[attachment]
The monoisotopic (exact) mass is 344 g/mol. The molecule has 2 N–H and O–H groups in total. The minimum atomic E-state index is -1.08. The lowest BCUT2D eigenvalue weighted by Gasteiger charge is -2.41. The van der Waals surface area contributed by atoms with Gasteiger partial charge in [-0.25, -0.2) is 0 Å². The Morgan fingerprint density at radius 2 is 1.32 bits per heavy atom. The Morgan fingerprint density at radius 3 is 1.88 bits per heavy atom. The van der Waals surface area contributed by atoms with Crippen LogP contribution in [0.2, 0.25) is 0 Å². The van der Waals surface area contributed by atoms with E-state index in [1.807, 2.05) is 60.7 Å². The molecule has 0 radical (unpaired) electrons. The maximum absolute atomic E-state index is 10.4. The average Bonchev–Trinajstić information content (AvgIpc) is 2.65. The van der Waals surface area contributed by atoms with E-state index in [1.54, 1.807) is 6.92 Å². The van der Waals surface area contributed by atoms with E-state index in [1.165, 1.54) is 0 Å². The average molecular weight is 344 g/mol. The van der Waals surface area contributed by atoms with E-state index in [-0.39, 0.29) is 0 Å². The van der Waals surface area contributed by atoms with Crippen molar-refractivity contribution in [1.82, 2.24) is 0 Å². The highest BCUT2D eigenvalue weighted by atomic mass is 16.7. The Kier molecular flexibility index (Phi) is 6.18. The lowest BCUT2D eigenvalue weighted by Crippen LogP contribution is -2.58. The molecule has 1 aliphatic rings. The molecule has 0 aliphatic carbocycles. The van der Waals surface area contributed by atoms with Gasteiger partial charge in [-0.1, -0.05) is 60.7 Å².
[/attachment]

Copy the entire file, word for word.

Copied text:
The monoisotopic (exact) mass is 344 g/mol. The molecule has 2 N–H and O–H groups in total. The minimum atomic E-state index is -1.08. The lowest BCUT2D eigenvalue weighted by Gasteiger charge is -2.41. The van der Waals surface area contributed by atoms with Gasteiger partial charge in [-0.25, -0.2) is 0 Å². The Morgan fingerprint density at radius 2 is 1.32 bits per heavy atom. The Morgan fingerprint density at radius 3 is 1.88 bits per heavy atom. The van der Waals surface area contributed by atoms with Crippen LogP contribution in [0.2, 0.25) is 0 Å². The van der Waals surface area contributed by atoms with E-state index in [1.807, 2.05) is 60.7 Å². The molecule has 0 radical (unpaired) electrons. The maximum absolute atomic E-state index is 10.4. The average Bonchev–Trinajstić information content (AvgIpc) is 2.65. The van der Waals surface area contributed by atoms with E-state index in [1.54, 1.807) is 6.92 Å². The van der Waals surface area contributed by atoms with E-state index in [1.165, 1.54) is 0 Å². The average molecular weight is 344 g/mol. The van der Waals surface area contributed by atoms with E-state index in [-0.39, 0.29) is 0 Å². The van der Waals surface area contributed by atoms with Crippen molar-refractivity contribution in [1.82, 2.24) is 0 Å². The highest BCUT2D eigenvalue weighted by atomic mass is 16.7. The Kier molecular flexibility index (Phi) is 6.18. The lowest BCUT2D eigenvalue weighted by Crippen LogP contribution is -2.58. The molecule has 1 aliphatic rings. The molecule has 0 aliphatic carbocycles. The van der Waals surface area contributed by atoms with Gasteiger partial charge in [-0.1, -0.05) is 60.7 Å².